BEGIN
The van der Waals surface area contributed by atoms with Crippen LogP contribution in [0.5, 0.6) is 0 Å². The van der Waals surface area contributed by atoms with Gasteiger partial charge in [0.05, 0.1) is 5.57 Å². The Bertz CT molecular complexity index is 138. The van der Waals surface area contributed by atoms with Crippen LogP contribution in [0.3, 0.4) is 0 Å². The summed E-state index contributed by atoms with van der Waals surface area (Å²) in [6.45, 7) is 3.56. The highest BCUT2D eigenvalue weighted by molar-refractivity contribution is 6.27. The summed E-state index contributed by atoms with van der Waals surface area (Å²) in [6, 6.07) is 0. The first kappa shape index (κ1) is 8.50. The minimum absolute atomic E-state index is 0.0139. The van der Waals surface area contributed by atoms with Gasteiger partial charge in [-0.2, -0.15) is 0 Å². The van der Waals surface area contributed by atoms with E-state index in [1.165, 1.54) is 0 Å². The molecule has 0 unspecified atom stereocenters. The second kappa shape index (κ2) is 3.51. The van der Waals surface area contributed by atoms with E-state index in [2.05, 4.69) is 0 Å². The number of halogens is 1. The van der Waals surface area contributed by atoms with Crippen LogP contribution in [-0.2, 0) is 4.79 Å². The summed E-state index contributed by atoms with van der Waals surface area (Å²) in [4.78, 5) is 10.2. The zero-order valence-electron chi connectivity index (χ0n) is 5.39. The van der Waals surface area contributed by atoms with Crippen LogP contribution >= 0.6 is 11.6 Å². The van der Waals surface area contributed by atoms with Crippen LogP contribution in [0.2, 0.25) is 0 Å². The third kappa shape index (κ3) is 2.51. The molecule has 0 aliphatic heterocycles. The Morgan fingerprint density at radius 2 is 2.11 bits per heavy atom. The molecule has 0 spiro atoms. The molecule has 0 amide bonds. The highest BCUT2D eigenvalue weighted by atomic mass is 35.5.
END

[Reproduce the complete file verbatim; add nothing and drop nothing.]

The van der Waals surface area contributed by atoms with Crippen LogP contribution in [0.5, 0.6) is 0 Å². The van der Waals surface area contributed by atoms with Gasteiger partial charge in [0.05, 0.1) is 5.57 Å². The Bertz CT molecular complexity index is 138. The van der Waals surface area contributed by atoms with Crippen LogP contribution in [0.3, 0.4) is 0 Å². The summed E-state index contributed by atoms with van der Waals surface area (Å²) in [6.45, 7) is 3.56. The highest BCUT2D eigenvalue weighted by molar-refractivity contribution is 6.27. The summed E-state index contributed by atoms with van der Waals surface area (Å²) in [6, 6.07) is 0. The first kappa shape index (κ1) is 8.50. The minimum absolute atomic E-state index is 0.0139. The van der Waals surface area contributed by atoms with Gasteiger partial charge in [-0.2, -0.15) is 0 Å². The van der Waals surface area contributed by atoms with E-state index in [1.165, 1.54) is 0 Å². The molecule has 0 unspecified atom stereocenters. The second kappa shape index (κ2) is 3.51. The van der Waals surface area contributed by atoms with E-state index in [2.05, 4.69) is 0 Å². The number of halogens is 1. The van der Waals surface area contributed by atoms with Crippen LogP contribution in [-0.2, 0) is 4.79 Å². The summed E-state index contributed by atoms with van der Waals surface area (Å²) in [4.78, 5) is 10.2. The zero-order valence-electron chi connectivity index (χ0n) is 5.39. The van der Waals surface area contributed by atoms with Crippen LogP contribution >= 0.6 is 11.6 Å². The van der Waals surface area contributed by atoms with Crippen LogP contribution in [0.2, 0.25) is 0 Å². The third kappa shape index (κ3) is 2.51. The molecule has 0 aliphatic heterocycles. The Morgan fingerprint density at radius 2 is 2.11 bits per heavy atom. The molecule has 0 spiro atoms. The molecule has 0 amide bonds. The highest BCUT2D eigenvalue weighted by atomic mass is 35.5.